Tuesday, 23 April 2013

Rwanda Taking Lead In Fire Arms Control- RECSA

Rwanda taking lead in fire arms control- RECSA
The Executive Secretary of the Regional Centre on Small Arms (RECSA) Dr. Francis K Sang has said that Rwanda has done a great job in controlling the distribution of fire arms despite the fact that other sub- region have failed to honor their obligations.
The Nairobi Protocol requires RECSA member states to adopt measures to prevent, control and reduce SALW within the Great Lakes Region, the Horn of Africa and bordering states.
Rwanda is among the few countries that have implemented the protocol and other declarations, which have seen laws relating to arms adopted, conducting of disarmament operations as well as destruction of illicit arms.
Statistics in Rwanda indicate that the country has since September 1994 to November 2011 been able to destroy 53.357 tons of ammunitions, which had been distributed and used mostly during the genocide and expired guns.
To the contrary, war prone countries like Somalia, Southern Sudan, Democratic Republic of Congo and the Horn of Africa are still faced with uncontrolled increase of small arms and light weapons, which have been the main cause of insecurity.
Though these countries do not manufacture weapons, most of the weapons in these countries are believed to be supplied to the African countries from Europe, Asia and America
During a two-day regional security meeting, that is underway in Kigali since April 22, Dr. Sang said that member states should honor their obligations and enhance the capacity for the body to effectively run its activities so as to control and manage arms in the region.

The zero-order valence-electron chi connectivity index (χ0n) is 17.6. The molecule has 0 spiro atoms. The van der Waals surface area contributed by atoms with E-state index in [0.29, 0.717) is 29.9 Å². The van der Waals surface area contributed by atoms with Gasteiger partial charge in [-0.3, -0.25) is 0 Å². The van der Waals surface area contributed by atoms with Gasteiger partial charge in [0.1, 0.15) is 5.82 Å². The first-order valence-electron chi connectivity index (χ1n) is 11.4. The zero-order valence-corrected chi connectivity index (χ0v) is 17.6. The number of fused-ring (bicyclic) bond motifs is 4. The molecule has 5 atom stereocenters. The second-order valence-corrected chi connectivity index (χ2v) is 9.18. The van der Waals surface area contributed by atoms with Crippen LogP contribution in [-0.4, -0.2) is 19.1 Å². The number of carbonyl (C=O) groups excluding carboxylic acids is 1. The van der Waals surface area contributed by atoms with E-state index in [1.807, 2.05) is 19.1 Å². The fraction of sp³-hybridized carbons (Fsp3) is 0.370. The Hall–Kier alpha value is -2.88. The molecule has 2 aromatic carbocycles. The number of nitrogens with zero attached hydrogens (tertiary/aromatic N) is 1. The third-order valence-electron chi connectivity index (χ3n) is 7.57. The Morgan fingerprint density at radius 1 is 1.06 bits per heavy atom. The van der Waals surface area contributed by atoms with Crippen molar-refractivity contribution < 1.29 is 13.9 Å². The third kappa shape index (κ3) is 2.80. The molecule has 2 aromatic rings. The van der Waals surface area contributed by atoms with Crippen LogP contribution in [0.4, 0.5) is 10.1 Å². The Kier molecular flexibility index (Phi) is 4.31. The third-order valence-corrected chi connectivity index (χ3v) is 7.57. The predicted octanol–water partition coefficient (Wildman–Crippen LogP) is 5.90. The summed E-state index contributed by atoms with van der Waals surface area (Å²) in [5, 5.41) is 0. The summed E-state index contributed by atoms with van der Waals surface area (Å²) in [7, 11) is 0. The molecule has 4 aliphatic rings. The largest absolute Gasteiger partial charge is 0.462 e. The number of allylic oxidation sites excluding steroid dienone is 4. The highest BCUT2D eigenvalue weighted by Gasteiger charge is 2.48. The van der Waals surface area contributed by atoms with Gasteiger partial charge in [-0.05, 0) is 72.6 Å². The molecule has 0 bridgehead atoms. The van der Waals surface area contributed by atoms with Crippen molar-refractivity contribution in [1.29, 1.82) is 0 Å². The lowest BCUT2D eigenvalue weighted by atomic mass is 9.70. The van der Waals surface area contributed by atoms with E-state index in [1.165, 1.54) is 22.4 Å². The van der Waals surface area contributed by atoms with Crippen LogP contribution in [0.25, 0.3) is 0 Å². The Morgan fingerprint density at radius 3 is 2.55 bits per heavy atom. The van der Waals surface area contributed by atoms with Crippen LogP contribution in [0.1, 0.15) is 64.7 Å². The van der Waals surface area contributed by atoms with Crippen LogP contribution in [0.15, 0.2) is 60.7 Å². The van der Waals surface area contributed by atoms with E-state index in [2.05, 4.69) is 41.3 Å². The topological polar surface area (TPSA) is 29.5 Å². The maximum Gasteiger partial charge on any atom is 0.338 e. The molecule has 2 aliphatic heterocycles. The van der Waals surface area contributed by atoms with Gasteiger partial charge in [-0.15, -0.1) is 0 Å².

Rwanda’s Minister of Internal Security, Sheikh Musa Fazil Harelimana pledged his country’s support to further implement the Nairobi protocol on Small Arms, of which Rwanda is a signatory.
Rwanda taking lead in fire arms control- RECSA2
RECSA was established in June 2005 to coordinate actions against proliferation of Small Arms and Light Weapons (SALW) in the Great Lakes region and Horn of Africa. It operates in fifteen African countries which are; Burundi, the Central African Republic, the Democratic Republic of Congo, Djibouti, Eritrea, Ethiopia, Kenya, Seychelles, Sudan, Somalia, South Sudan, Tanzania, the Republic of Congo, Uganda and the host, Rwanda.
Apparently Rwanda is currently chairing the body’s top position (held by Sheikh Musa Fazil Harelimana) and it is expected to be handed over to Tanzania next year. Similarly the current executive secretary position (occupied by Dr Francis K.Sang) is also expected to be switched to a Rwandan national next year.


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